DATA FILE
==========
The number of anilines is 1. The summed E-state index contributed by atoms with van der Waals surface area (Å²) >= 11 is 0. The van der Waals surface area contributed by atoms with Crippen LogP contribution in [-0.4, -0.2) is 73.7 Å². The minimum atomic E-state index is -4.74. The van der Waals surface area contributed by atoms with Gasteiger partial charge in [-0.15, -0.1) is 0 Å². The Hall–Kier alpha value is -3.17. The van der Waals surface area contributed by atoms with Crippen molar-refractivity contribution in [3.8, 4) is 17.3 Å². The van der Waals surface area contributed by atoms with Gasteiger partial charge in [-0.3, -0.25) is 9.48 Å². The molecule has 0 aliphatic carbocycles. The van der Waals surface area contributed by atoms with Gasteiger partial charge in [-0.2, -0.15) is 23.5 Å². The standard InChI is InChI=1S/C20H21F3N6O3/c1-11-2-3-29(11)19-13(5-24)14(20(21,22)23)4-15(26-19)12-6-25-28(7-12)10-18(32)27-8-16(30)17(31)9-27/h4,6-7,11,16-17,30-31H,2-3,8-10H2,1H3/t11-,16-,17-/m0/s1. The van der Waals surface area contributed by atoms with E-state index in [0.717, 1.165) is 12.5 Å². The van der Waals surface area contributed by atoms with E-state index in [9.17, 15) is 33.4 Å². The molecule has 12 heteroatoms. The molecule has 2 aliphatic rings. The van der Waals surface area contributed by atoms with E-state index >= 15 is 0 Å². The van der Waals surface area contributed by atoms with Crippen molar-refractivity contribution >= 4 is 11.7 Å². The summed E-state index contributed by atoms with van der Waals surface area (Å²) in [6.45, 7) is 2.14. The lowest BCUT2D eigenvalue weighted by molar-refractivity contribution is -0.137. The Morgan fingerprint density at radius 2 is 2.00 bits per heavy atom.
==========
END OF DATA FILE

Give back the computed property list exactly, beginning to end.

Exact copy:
The number of anilines is 1. The summed E-state index contributed by atoms with van der Waals surface area (Å²) >= 11 is 0. The van der Waals surface area contributed by atoms with Crippen LogP contribution in [-0.4, -0.2) is 73.7 Å². The minimum atomic E-state index is -4.74. The van der Waals surface area contributed by atoms with Gasteiger partial charge in [-0.15, -0.1) is 0 Å². The Hall–Kier alpha value is -3.17. The van der Waals surface area contributed by atoms with Crippen molar-refractivity contribution in [3.8, 4) is 17.3 Å². The van der Waals surface area contributed by atoms with Gasteiger partial charge in [-0.3, -0.25) is 9.48 Å². The molecule has 0 aliphatic carbocycles. The van der Waals surface area contributed by atoms with Gasteiger partial charge in [-0.2, -0.15) is 23.5 Å². The standard InChI is InChI=1S/C20H21F3N6O3/c1-11-2-3-29(11)19-13(5-24)14(20(21,22)23)4-15(26-19)12-6-25-28(7-12)10-18(32)27-8-16(30)17(31)9-27/h4,6-7,11,16-17,30-31H,2-3,8-10H2,1H3/t11-,16-,17-/m0/s1. The van der Waals surface area contributed by atoms with E-state index in [0.717, 1.165) is 12.5 Å². The van der Waals surface area contributed by atoms with E-state index in [9.17, 15) is 33.4 Å². The molecule has 12 heteroatoms. The molecule has 2 aliphatic rings. The van der Waals surface area contributed by atoms with E-state index >= 15 is 0 Å². The van der Waals surface area contributed by atoms with Crippen molar-refractivity contribution >= 4 is 11.7 Å². The summed E-state index contributed by atoms with van der Waals surface area (Å²) in [6.45, 7) is 2.14. The lowest BCUT2D eigenvalue weighted by molar-refractivity contribution is -0.137. The Morgan fingerprint density at radius 2 is 2.00 bits per heavy atom.